Quimper Cathedral

From 1239, Raynaud, the Bishop of Quimper, decided on the building of a new chancel destined to replace that of the Romanesque era. He therefore started, in the far west, the construction of a great Gothic cathedral which would inspire cathedral reconstructions in the Ile de France and would in turn become a place of experimentation from where would later appear ideas adopted by the whole of lower Brittany. The date of 1239 marks the Bishop’s decision and does not imply an immediate start to construction. Observation of the pillar profiles, their bases, the canopies, the fitting of the ribbed vaults of the ambulatory or the alignment of the bays leads us to believe, however, that the construction was spread out over time.

The four circular pillars mark the start of the building site, but the four following adopt a lozenge-shaped layout which could indicate a change of project manager. The clumsiness of the vaulted archways of the north ambulatory, the start of the ribbed vaults at the height of the south ambulatory or the choice of the vaults descending in spoke-form from the semi-circle which allows the connection of the axis chapel to the choir – despite the manifest problems of alignment – conveys the hesitancy and diverse influences in the first phase of works which spread out until the start of the 14th century.

At the same time as this facade was built (to which were added the north and south gates) the building of the nave started in the east and would finish by 1460. The nave is made up of six bays with one at the level of the facade towers and flanked by double aisles – one wide and one narrow (split into side chapels) – in an extension of the choir arrangements.

The choir presents four right-hand bays with ambulatory and side chapels. It is extended towards the east of 3-sided chevet which opens onto a semi-circle composed of five chapels and an apsidal chapel of two bays and a flat chevet consecrated to Our Lady.

The three-level elevation with arches, triforium and galleries seems more uniform and expresses anglo-Norman influence in the thickness of the walls (Norman passageway at the gallery level) or the decorative style (heavy mouldings, decorative frieze under the triforium). This building site would have to have been overseen in one shot. Undoubtedly interrupted by the war of Succession (1341-1364) it draws to a close with the building of the lierne vaults (1410) and the fitting of stained-glass windows. Bishop Bertrand de Rosmadec and Duke Jean V, whose coat of arms would decorate these vaults, finished the chancel before starting on the building of the facade and the nave.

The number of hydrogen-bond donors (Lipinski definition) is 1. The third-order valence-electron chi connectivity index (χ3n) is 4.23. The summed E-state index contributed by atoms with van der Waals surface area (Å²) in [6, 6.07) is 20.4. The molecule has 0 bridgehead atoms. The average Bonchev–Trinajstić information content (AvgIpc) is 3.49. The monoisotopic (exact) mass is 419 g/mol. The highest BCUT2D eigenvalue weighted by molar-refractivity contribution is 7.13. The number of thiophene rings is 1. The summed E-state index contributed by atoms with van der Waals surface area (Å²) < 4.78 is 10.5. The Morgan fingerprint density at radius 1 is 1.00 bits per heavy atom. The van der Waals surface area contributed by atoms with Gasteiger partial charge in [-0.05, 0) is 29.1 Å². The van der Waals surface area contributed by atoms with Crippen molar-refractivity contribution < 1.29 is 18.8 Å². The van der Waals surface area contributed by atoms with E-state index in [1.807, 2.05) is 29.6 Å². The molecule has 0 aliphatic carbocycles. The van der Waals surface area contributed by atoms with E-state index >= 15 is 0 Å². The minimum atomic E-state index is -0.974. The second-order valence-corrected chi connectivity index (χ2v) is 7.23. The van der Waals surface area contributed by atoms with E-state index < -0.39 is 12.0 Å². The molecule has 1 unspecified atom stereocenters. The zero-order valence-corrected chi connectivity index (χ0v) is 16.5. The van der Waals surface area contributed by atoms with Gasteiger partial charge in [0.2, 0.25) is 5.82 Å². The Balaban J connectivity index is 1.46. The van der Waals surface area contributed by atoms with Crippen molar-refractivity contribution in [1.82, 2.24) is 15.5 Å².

Isolated from its environment in the 19th century, the cathedral was – on the contrary – originally very linked to its surroundings. Its site and the orientation of the facade determined traffic flow in the town. Its positioning close to the south walls resulted in particuliarities such as the transfer of the side gates on to the north and south facades of the towers: the southern portal of Saint Catherine served the bishop’s gate and the hospital located on the left bank (the current Préfecture) and the north gate was the baptismal porch – a true parish porch with its benches and alcoves for the Apostles’ statues turned towards the town, completed by an ossuary (1514).

The west porch finds its natural place between the two towers. The entire aesthetic of these three gates springs from the Flamboyant era: trefoil, curly kale, finials, large gables which cut into the mouldings and balustrades. Pinnacles and recesses embellish the buttresses whilst an entire bestiary appears: monsters, dogs, mysterious figures, gargoyles, and with them a whole imaginary world promoting a religious and political programme. Even though most of the saints statues have disappeared an armorial survives which makes the doors of the cathedral one of the most beautiful heraldic pages imaginable: ducal ermine, the Montfort lion, Duchess Jeanne of France’s coat of arms side by side with the arms of the Cornouaille barons with their helmets and crests. One can imagine the impact of this sculpted decor with the colour and gilding which originally completed it.

At the start of the 16th century the construction of the spires was being prepared when building was interrupted, undoubtedly for financial reasons. Small conical roofs were therefore placed on top of the towers. The following centuries were essentially devoted to putting furnishings in place (funeral monuments, altars, statues, organs, pulpit). Note the fire which destroyed the spire of the transept cross in 1620 as well as the ransacking of the cathedral in 1793 when nearly all the furnishings disappeared in a « bonfire of the saints ».

The 19th century would therefore inherit an almost finished but mutilated building and would devote itself to its renovation according to the tastes and theories of the day.